By Luke Sumpter

Edibles. Most cannabis users seem to love them or hate them. You’ll hear stories of people having either euphoric and dreamy experiences or downright waking nightmares. But how do people end up in the latter scenario? Below, you’re going to find out what constitutes an edible overdose, and what steps you can take to avoid such an occurrence.

Can You Overdose on Edibles?

Yes. The National Institute of Health publication MedlinePlus defines[1] an overdose as “...when you take more than the normal or recommended amount of something, often a drug”. When it comes to weed, THC holds the crown as the principal intoxicating constituent. When taken in an appropriate amount, this molecule invokes feelings of creativity and euphoria. However, exceed this amount even slightly, and you could find yourself experiencing paranoia and even panic attacks.

Compared to inhaled cannabis, overdoses from edible weed are notoriously unpleasant. The primary symptoms include:

  • Altered perception
  • Anxiety
  • Dizziness
  • Weakness
  • Slurred speech
  • Rapid heart rate
  • Low or high blood pressure

While overdosing on certain other drugs can prove fatal, the risk of death due to cannabis toxicity is negligible[2].


How Edibles Work

Cannabis edibles are so potent because they work in a slightly different way than inhaled weed. After hitting a joint or vape, THC swiftly enters the bloodstream through the alveoli of the lungs. From here, it makes its way through the blood–brain barrier and latches onto CB1 receptors of the endocannabinoid system. This mechanism of action results in fast-acting effects that wane relatively quickly. Things are different with edibles.

After orally ingesting an infused brownie, cupcake, or other THC-infused edible product, it takes time for the stomach to digest the edible vessel and liberate the contained cannabinoids. Eventually, THC permeates through the gut and beelines to the liver. Here, our major detoxification organ converts most of the THC molecule into 11-hydroxy-THC. Like “regular” THC, this metabolite also binds to CB1 receptors in the brain, but it produces a much more potent and longer-lasting high.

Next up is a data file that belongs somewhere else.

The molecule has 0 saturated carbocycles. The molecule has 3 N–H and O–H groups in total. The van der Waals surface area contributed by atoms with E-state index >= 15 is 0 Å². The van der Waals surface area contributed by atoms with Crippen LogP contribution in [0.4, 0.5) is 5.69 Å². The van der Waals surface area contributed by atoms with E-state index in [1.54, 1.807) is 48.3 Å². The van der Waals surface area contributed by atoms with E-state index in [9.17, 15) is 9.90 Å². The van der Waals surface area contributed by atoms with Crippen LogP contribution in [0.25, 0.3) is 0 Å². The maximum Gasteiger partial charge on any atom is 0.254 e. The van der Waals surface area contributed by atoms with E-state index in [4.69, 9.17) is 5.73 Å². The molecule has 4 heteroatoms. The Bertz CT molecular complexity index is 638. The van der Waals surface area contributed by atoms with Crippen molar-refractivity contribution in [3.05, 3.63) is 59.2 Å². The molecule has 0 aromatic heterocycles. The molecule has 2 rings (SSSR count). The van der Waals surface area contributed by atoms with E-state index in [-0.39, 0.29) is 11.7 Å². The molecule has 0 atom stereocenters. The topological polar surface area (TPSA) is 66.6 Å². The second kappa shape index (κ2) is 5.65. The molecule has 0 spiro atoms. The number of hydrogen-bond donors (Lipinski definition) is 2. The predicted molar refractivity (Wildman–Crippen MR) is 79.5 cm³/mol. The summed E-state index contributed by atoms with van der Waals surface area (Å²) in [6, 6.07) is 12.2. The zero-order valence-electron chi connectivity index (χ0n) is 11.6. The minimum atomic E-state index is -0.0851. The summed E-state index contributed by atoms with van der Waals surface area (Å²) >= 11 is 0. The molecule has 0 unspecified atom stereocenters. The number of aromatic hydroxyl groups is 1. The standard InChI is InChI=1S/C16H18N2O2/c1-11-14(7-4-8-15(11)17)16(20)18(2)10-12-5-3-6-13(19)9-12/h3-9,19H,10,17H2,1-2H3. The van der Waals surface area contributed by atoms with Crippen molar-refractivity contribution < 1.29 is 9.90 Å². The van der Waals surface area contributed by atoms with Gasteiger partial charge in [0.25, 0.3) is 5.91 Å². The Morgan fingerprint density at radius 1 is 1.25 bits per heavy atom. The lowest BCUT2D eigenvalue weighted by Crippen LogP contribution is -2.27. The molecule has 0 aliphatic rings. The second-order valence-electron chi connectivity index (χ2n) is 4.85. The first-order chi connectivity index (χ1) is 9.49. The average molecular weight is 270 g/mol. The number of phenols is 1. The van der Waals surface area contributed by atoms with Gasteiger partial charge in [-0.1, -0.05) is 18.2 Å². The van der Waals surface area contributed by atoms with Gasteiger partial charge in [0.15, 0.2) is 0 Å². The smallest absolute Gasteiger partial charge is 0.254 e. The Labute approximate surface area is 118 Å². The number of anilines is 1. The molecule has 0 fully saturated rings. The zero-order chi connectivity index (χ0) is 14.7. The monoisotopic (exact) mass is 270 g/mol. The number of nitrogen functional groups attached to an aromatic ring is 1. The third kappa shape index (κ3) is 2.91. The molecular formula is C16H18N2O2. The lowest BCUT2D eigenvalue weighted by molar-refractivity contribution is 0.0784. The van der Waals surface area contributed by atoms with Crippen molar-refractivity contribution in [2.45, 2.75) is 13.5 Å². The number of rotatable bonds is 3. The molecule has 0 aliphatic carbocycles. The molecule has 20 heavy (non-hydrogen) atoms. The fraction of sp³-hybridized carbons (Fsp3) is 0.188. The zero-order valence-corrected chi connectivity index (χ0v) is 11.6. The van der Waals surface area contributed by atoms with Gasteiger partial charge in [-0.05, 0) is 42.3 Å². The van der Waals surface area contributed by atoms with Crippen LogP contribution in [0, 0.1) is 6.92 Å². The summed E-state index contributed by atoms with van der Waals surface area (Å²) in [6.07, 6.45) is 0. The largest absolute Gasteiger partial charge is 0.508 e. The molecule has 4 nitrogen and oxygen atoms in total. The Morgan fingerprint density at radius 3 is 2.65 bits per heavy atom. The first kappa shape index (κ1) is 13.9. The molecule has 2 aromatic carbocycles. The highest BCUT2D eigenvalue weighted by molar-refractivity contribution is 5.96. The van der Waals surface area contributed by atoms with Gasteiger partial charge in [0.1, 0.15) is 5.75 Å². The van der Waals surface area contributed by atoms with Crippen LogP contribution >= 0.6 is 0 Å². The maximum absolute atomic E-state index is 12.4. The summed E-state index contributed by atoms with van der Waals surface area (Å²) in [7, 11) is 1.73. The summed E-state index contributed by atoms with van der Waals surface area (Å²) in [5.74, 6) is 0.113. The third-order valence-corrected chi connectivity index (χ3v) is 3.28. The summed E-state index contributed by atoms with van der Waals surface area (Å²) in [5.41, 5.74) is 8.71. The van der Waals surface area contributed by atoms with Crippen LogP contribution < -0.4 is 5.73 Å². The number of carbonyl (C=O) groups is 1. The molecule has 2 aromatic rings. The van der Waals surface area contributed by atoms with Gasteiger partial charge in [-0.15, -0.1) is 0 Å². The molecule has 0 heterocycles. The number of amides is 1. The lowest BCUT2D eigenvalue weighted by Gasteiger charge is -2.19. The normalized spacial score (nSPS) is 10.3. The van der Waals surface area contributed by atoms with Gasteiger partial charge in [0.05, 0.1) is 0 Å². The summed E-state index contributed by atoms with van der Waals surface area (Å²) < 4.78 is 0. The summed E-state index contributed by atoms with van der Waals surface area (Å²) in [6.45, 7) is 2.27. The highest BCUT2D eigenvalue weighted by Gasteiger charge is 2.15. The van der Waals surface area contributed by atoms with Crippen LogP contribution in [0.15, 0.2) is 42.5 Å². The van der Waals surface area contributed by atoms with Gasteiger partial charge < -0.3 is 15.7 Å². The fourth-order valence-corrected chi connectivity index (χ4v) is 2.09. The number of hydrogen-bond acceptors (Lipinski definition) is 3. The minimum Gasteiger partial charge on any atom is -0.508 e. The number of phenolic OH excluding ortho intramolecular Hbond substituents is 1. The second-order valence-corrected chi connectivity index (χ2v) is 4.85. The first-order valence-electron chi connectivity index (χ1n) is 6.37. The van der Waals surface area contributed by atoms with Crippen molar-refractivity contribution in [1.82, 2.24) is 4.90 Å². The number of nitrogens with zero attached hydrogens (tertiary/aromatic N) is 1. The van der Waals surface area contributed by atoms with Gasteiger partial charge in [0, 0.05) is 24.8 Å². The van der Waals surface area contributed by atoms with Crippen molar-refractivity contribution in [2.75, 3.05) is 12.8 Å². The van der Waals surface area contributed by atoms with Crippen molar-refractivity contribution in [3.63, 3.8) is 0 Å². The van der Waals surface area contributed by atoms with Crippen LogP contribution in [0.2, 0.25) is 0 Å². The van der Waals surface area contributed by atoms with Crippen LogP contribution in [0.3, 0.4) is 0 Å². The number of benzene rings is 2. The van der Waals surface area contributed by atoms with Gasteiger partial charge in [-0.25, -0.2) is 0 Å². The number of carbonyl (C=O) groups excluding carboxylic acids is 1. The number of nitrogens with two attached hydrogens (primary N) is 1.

How to Recover From Eating Too Many Edibles

So, you’re now aware that edible overdoses are possible. But what should you do if someone is too high on edibles, or you’re having a bad reaction to edibles yourself? A lot of the time, it simply involves accepting the position you're in, instead of struggling against it. However, there are numerous strategies that you can employ to make this period much more bearable. Below, we’ll detail several easy methods you can use to gently bring yourself back down to Earth.

1. Keep Calm

Keep Calm

It sounds obvious, but it helps. Despite feeling sensations of panic, paranoia, and impending doom, just know that everything is going to be just fine. Remember, your brain didn’t suddenly just break—you simply ate way too much of that brownie packed full of THC. In the middle of the chaos, try to tame the fight or flight response, and reactivate the rational regions of your brain. You’re literally just on drugs, and they’ll wear off eventually.

To shift your nervous system out of a sympathetic state (fight or flight) into a parasympathetic state (rest and digest), try out some deep diaphragmatic breathing, or simply go for a slow stroll with some relaxing music in your ears.

2. Hydrate


Feeling dehydrated sucks when sober, but it can have even more severe psychological consequences while you’re desperately riding the rugged waves of an edible experience gone awry. Remember the moment your red-eyed friend tried to blow your mind mid-smoke session by telling you that you’re “literally 60% water, bro”? Well, he was right. Water underpins all metabolic processes; staying hydrated therefore helps to ramp up the metabolism of THC and speed up its breakdown and excretion.

Because dehydration can amplify the effects of this intoxicating cannabinoid, it’s always a good idea to have a bottle of water or juice to hand when you take a plunge into edible land.

3. Try Black Peppercorns or CBD

Try Peppercorns